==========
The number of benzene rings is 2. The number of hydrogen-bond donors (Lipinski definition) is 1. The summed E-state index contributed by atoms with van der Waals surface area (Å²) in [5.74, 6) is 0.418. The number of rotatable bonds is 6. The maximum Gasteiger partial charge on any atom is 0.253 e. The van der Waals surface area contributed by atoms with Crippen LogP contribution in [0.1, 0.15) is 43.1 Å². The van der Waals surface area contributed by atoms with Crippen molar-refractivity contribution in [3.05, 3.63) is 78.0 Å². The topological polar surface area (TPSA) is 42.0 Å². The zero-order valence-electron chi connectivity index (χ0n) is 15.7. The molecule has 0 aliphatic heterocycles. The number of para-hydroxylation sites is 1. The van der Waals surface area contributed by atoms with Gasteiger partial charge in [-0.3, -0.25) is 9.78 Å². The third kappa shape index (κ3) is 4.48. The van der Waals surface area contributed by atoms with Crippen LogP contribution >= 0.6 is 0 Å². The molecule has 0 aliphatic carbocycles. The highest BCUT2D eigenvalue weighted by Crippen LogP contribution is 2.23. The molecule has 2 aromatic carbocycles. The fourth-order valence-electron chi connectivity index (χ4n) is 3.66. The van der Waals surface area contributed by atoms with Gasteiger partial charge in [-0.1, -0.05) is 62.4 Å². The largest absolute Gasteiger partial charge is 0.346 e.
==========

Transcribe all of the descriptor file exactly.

The number of benzene rings is 2. The number of hydrogen-bond donors (Lipinski definition) is 1. The summed E-state index contributed by atoms with van der Waals surface area (Å²) in [5.74, 6) is 0.418. The number of rotatable bonds is 6. The maximum Gasteiger partial charge on any atom is 0.253 e. The van der Waals surface area contributed by atoms with Crippen LogP contribution in [0.1, 0.15) is 43.1 Å². The van der Waals surface area contributed by atoms with Crippen molar-refractivity contribution in [3.05, 3.63) is 78.0 Å². The topological polar surface area (TPSA) is 42.0 Å². The zero-order valence-electron chi connectivity index (χ0n) is 15.7. The molecule has 0 aliphatic heterocycles. The number of para-hydroxylation sites is 1. The van der Waals surface area contributed by atoms with Gasteiger partial charge in [-0.3, -0.25) is 9.78 Å². The third kappa shape index (κ3) is 4.48. The van der Waals surface area contributed by atoms with Crippen LogP contribution >= 0.6 is 0 Å². The molecule has 0 aliphatic carbocycles. The highest BCUT2D eigenvalue weighted by Crippen LogP contribution is 2.23. The molecule has 2 aromatic carbocycles. The fourth-order valence-electron chi connectivity index (χ4n) is 3.66. The van der Waals surface area contributed by atoms with Gasteiger partial charge in [-0.1, -0.05) is 62.4 Å². The largest absolute Gasteiger partial charge is 0.346 e.